Research Center

The Urban Center for Computation and Data unites scientists from the University of Chicago and Argonne National Laboratory with educators, architects and government officials to capitalize upon the

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As part of the Exascale Computing Project, CI Senior Fellow Charlie Catlett and the Multiscale Couple Urban Systems team will create a computational framework for integrating models of city systems and processes, from building energy use to environmental airflow.

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Around the world, cities are showing signs of old age. For urban areas, one of the first signs of advancing years comes in its circulatory system — the water infrastructure — as pipes laid underground over a century ago start to break down. Beyond the direct cost of repairing water main breaks and replacing the broken components, these incidents cause major headaches for nearby residences, businesses, and traffic. Last summer, Data Science for Social Good partnered with the City of Syracuse to help address this problem proactively by predicting where future water main breaks would occur. 

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The U.S. Department of Energy's (DOE's) Exascale Computing Project (ECP) announced its first round of funding, including projects from CI Senior Fellows on astronomy, cancer, and urban science.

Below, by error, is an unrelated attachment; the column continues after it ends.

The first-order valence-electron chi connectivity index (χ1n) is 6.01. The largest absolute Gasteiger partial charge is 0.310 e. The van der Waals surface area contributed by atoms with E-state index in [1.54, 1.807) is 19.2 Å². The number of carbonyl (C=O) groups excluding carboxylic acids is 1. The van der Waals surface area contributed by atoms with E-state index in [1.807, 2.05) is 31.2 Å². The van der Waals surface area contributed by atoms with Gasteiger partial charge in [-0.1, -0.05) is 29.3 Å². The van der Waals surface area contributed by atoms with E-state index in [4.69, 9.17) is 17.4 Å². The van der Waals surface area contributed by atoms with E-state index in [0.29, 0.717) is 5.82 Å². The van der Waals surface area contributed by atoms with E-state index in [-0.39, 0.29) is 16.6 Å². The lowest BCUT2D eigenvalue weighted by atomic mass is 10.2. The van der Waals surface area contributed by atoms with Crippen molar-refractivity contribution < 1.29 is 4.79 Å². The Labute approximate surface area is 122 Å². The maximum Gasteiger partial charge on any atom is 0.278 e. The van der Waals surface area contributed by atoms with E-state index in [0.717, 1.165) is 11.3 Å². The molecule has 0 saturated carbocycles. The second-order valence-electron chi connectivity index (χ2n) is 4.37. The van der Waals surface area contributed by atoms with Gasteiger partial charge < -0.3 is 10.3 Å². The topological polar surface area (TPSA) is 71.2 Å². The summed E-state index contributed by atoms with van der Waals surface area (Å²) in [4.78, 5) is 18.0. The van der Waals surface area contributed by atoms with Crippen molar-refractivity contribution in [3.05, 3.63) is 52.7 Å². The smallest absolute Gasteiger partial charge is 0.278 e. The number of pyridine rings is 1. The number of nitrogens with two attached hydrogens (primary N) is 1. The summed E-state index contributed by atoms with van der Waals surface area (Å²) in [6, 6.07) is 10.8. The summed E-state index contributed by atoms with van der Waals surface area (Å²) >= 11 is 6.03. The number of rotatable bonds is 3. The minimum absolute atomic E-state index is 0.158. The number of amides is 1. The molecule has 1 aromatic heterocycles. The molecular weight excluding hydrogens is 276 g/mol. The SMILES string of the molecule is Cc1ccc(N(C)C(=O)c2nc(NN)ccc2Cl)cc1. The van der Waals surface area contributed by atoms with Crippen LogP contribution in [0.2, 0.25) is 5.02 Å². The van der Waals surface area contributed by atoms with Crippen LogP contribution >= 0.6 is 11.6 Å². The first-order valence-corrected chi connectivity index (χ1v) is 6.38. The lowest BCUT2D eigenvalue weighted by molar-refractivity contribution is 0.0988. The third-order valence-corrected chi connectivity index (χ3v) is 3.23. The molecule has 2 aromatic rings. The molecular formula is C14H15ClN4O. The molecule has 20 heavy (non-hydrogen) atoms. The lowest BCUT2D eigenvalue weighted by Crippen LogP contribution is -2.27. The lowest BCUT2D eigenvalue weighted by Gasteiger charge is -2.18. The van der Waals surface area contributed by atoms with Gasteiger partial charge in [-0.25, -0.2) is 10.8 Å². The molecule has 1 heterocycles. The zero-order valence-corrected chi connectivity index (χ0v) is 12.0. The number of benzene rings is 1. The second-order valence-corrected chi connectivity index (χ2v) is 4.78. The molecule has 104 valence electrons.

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From Kenya and Mexico to Syracuse and Tulsa, data in the hands of people with skills, expertise, and compassion can produce genuine benefits.

Using data to better understand and improve cities is no longer a revolutionary new idea.

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For several years, “smart cities” has been a popular buzzword for applications of data, computation, and technology in an urban setting.

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A new partnership between Array of Things (AoT) and Product Development Technologies (PDT) will drive the public launch of the urban sensing project in 2016. PDT, based in Lake Zurich, IL, will spearhead the design and manufacturing of a custom enclosure system for AoT nodes, protecting the technology from weather conditions while enabling accurate measurements.

The "Ask Argonne" series gives kids (and enthusiastic adults) the chance to meet and ask questions over YouTube of a particular Argonne scientist.

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The hot buzzword in the tech world right now is “disruption,” the concept that one clever idea can completely shake up a stale industry, leading to new practices and big profits. Companies such as Amazon, Skype, and iTunes have dramatically changed how book stores, phone companies, and music sales work, with sometimes controversial results. But for many reasons, health care has largely resisted major tech-driven revolutions so far, its massive bulk and entrenched interests providing disruption-proof armor few other industries can boast. But at the Big Data & Health conference, co-organized by the Computation Institute and the UChicago Center for Health and the Social Sciences (CHeSS), many speakers signaled that data-based change was on the way for health care and research.